ASHLAND Being a professional musician is an accomplishment at any time in history, perhaps even moreso now, with COVID-19 stomping out many opportunities and the competition for shows tighter than ever.
At least one local man has found a way to stay involved.
Carter City native Shelby Lore, 27, said music was always a big part of his life.
“Growing up, I thought it was odd not to be into music. My whole family played,” he said, adding he started playing guitar when he was about 12 and his father played in many bands in the area. “My family would have these get-togethers and we’d all have guitars and we kind of just were ‘fall in where you can get in,’ and that’s how a learned to play with other musicians.”
The 27-year-old said he learned lyrics from his aunt’s songbook which contained classic rock, classic country and folk music. And while he knows chords, he mostly plays by ear. His style is a mixture.
“Southern rock and blues are my favorites, but I like it all,” he said. “My genre is a melting pot of all this stuff.”
He began by playing guitar for bands after he graduated from high school, working part-time jobs in between.
He said he and his band released an album, “No-Name Town,” before the pandemic hit. “It’s about where you come front, the struggles of going out and loving where you came from and the benefits you can get pretty much only from the area and also where your dreams can take you if you get out,” he said.
The band also has released two singles in the last few months, one of which was used in the movie “The Big Ugly,” which is titled “Damned Good Night.”
“My band and I got a scene near the beginning of the movie where were we playing on stage in the background,” he said. The other song, “Let’s All,” was released with the pandemic in mind and is what Lore calls an “anti-division” song.
Lore has been nominated for best guitarist, best original song and album of the year in the Appalachian Arts and Entertainment Awards, which is open to Appalacian artists and is presented by the Mountain Arts Center in Prestonsburg. Winners will be announced in January and awards will be presented in March.
Lore has performed in the Paramount Arts Center when he entered a singing competition when he was a teenager, even though the competition was singing country music.
“I’m not specifically a country artist, but I wanted to be a part of this thing,” he said. “If I lose, I still win because I get to sing in front of people. I made it to the final round. It was supercool because it’s a beautiful theater and everything sounds good in there.”
Years later, his band would open for Chase Rice at the Paramount.
“When Holly (Canfield, theater director) asked me to play a show for the Paramount, the first thing I thought was John Prine played there, and I said, ‘Absolutely,” Lore said, noting Prine has been his greatest influence. Because of the pandemic, he said, the concert wasn’t on the main stage, but it remains a treasured experience.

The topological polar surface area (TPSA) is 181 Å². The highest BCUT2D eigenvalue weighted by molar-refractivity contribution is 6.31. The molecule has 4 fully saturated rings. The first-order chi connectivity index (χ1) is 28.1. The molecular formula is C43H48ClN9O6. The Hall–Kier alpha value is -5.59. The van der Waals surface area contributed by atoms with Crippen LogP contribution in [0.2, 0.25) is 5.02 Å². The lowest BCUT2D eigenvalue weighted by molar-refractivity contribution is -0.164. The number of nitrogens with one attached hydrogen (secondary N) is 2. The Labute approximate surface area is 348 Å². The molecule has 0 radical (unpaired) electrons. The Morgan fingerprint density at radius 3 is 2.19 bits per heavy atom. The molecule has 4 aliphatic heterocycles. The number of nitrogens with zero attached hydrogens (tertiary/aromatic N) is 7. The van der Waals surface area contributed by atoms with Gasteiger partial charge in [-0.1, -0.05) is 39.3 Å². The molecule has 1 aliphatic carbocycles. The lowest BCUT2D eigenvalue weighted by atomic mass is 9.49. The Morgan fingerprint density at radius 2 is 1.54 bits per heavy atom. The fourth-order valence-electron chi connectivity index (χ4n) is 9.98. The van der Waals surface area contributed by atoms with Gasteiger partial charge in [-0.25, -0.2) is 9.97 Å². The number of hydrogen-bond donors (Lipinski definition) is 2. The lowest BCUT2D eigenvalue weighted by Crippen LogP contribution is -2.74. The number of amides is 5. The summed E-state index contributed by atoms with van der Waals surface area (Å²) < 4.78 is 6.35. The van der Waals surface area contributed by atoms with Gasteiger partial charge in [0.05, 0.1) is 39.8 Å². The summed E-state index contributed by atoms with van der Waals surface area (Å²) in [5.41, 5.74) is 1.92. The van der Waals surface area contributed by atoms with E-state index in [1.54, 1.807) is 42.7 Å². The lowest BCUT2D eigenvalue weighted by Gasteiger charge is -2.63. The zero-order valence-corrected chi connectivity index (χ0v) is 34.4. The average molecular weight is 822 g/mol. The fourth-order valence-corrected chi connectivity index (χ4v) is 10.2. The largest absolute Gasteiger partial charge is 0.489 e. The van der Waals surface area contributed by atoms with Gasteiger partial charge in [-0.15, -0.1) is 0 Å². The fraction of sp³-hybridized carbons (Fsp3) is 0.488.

“It was really neat to do something with the Paramount,” he said. “It’s Ashland’s Rupp Arena.”
Lore said he has no plans to go to Nashville, believing with internet access and the help of booking agents, he can accomplish his goals without the movie. Plus, he said he has a wondeful support system, including wife, Hilary, who has even worked with him on writing.
“I felt like Nashville might not be the right place to go,” he said. “When you go to a place called Music City and there are people homeless on the sidewalk who play great, that’s not a Music City I want to see,” he said.
What will happen in the world of music is up in the air because of the impact of COVID-19, Lore said.
“When it first hit, I was thinking it would all blow over and we could get back to life,” he said. “Now, we’re going on six or seven months, and I don’t think things in the music world will be he same.”
Besides, he has a lot of faith in the talent in the area.
“Eastern Kentucky is going to be just fine for up-and-coming musicians,” he said, noting he completed his newest album, due out during the first of 2021, in his studio at home, with mixing and mastering by Huntington native Noah Frazee. “I think right here is a fine spot to get your music heard.”
His focus now is on songwriting.
“I want to be a songwriter and want to sell songs and perform my songs and that is the avenue I want — making a living with my songs.,” he said.
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For more information or to hear the band’s music, look for Shelby Lore Music at Facebook, Spotify, iTunes, Amazon, Pandora and other music outlets. To vote for Lore for the categories in which he’s nominated for an Appalachian Arts and Entertainment Awards, visit appalachianartsandentertainmentawards.com.